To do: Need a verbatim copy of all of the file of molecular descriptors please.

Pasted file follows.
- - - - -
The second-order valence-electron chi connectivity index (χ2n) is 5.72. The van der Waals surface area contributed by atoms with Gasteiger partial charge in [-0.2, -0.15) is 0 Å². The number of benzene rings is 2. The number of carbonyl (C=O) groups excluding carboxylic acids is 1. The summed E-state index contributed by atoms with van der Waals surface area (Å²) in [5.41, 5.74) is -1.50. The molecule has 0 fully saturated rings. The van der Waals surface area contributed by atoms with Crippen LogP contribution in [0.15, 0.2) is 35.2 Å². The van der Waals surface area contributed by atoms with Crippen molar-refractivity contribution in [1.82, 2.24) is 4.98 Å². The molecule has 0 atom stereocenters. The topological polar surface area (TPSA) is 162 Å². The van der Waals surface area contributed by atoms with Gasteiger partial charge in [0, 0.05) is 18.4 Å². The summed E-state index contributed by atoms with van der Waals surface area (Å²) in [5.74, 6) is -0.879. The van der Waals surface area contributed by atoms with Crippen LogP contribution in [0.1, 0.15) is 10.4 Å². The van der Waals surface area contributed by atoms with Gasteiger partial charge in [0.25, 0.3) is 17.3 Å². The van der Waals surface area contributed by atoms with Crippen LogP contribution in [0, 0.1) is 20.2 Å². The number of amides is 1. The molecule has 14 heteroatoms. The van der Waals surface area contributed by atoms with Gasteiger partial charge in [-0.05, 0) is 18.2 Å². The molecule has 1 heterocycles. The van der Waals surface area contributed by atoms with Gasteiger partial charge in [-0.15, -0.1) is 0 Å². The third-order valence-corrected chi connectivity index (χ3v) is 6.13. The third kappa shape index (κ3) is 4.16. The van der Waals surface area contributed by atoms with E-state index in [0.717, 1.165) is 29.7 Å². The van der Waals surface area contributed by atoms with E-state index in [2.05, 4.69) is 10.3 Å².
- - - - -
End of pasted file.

The second-order valence-electron chi connectivity index (χ2n) is 5.72. The van der Waals surface area contributed by atoms with Gasteiger partial charge in [-0.2, -0.15) is 0 Å². The number of benzene rings is 2. The number of carbonyl (C=O) groups excluding carboxylic acids is 1. The summed E-state index contributed by atoms with van der Waals surface area (Å²) in [5.41, 5.74) is -1.50. The molecule has 0 fully saturated rings. The van der Waals surface area contributed by atoms with Crippen LogP contribution in [0.15, 0.2) is 35.2 Å². The van der Waals surface area contributed by atoms with Crippen molar-refractivity contribution in [1.82, 2.24) is 4.98 Å². The molecule has 0 atom stereocenters. The topological polar surface area (TPSA) is 162 Å². The van der Waals surface area contributed by atoms with Gasteiger partial charge in [0, 0.05) is 18.4 Å². The summed E-state index contributed by atoms with van der Waals surface area (Å²) in [5.74, 6) is -0.879. The van der Waals surface area contributed by atoms with Crippen LogP contribution in [0.1, 0.15) is 10.4 Å². The van der Waals surface area contributed by atoms with Gasteiger partial charge in [0.25, 0.3) is 17.3 Å². The van der Waals surface area contributed by atoms with Crippen LogP contribution in [0, 0.1) is 20.2 Å². The number of amides is 1. The molecule has 14 heteroatoms. The van der Waals surface area contributed by atoms with Gasteiger partial charge in [-0.05, 0) is 18.2 Å². The molecule has 1 heterocycles. The van der Waals surface area contributed by atoms with Gasteiger partial charge in [-0.15, -0.1) is 0 Å². The third-order valence-corrected chi connectivity index (χ3v) is 6.13. The third kappa shape index (κ3) is 4.16. The van der Waals surface area contributed by atoms with E-state index in [0.717, 1.165) is 29.7 Å². The van der Waals surface area contributed by atoms with E-state index in [2.05, 4.69) is 10.3 Å².